Git and GitHub

Git & GitHub Walkthrough

Git and Github are tools we will be using throughout the course to track and store changes to our code and allow you to collaborate with others and keep everything in sync.

This guide introduces using Git with the terminal and GitHub web UI.

Note: You do not need GitHub to use Git, but you cannot use GitHub without using Git.


What is Git?

Git is software for tracking changes in any set of files, usually used for coordinating work among programmers collaboratively developing source code during software development 1(

What is GitHub?

GitHub is a code hosting platform for version control and collaboration. It let's you and others work together on projects from anywhere.

Why use Git?

Version control is very important. Without it, you risk losing your work. With Git, you can save your work as often as you like. You can also go back to previous work. This takes the pressure off of you while you're working.

Tip Commit often and commit early, this way you'll never have that gut sinking feeling of overwriting or losing changes.

Initial Setup

To get started, you will need to download, install and configure Git on your computer and create a free GitHub account here.

Install Git

  1. Download the latest version based on your operating system:
  2. Follow the instructions as provided in the Download until the installation is complete.
  3. Open the command line terminal
  4. Type git version to verify Git was installed.

Setting your user in Git

Git uses a username and email to associate commits with an identity. Let's define your user with the following commands

git config --global "Your Name"
git config --global ""

Authenticating with Github from Git

When you connect to a Github repository from Git, you will need to authenticate using either HTTPs or SSH. We recommend connecting over HTTPS and caching your GitHub credentials in Git following this instructions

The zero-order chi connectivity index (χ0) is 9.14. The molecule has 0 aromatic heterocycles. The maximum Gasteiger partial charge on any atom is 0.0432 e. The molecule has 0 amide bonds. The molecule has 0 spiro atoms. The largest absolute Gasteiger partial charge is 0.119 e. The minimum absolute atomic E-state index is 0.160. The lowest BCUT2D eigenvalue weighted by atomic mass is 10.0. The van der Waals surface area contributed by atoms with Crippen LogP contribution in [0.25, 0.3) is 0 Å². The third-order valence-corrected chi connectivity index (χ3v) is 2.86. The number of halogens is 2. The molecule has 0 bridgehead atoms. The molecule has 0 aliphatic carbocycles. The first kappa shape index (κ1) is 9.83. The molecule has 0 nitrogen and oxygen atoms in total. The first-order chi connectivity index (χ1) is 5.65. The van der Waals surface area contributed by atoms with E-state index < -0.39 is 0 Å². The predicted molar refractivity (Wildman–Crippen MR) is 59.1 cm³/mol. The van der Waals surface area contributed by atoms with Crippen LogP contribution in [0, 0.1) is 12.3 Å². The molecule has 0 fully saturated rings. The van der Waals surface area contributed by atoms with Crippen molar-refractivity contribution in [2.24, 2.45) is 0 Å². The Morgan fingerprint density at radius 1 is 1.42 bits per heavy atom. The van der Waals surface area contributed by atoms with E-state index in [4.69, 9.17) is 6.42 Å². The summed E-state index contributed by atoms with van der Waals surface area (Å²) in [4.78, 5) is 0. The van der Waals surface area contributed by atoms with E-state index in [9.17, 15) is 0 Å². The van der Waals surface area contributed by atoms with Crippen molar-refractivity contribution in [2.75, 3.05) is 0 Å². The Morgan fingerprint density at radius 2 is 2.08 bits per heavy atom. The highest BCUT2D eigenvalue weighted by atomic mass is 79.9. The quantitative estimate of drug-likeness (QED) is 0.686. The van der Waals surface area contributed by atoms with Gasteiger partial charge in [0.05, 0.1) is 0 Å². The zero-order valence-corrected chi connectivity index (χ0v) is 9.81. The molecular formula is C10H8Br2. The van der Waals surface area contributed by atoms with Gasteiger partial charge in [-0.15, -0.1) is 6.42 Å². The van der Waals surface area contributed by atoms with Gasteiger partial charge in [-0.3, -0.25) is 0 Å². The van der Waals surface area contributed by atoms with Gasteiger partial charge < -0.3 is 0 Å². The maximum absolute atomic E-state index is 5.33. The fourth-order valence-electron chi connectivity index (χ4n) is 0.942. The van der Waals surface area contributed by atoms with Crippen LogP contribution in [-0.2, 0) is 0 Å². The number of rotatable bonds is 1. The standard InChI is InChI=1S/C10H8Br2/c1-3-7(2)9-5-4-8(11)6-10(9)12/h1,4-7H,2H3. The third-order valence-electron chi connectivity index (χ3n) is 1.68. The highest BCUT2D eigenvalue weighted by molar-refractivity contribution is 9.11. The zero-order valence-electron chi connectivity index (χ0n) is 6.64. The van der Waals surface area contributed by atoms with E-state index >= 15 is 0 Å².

Working with Git & GitHub through the command line

The general development flow is:

  1. Make local code changes on your computer.
  2. Commit your local changes. This saves your progress locally.
  3. Push your new changes to GitHub. This stores your progress on the cloud.
  4. Refresh the repository by pulling in the latest code from GitHub. This ensures the code you are working on is the most up-to-date code and prevent conflicts when looking to push new changes into GitHub

Below are some walkthroughs steps for

  • Setting up a local Git repository
  • Pushing a new repository onto GitHub
  • Pushing new changes when your local code is updated
  • Pulling Changes from GitHub

Creating a local Git repository

Local Git repositories are created and managed locally on your computer.

To begin, open up a terminal and create a new directory, open it and perform git init to create a new repository

mkdir newproject
cd newproject/
git init

Adding and committing changes to your local repository

Now that your local Git repository is up and running, you can update it with any changes you make.

  • Check for any changes that have been made or new files since your last commit

    git status
  • Stage any files with changes (or new ones) you would like to commit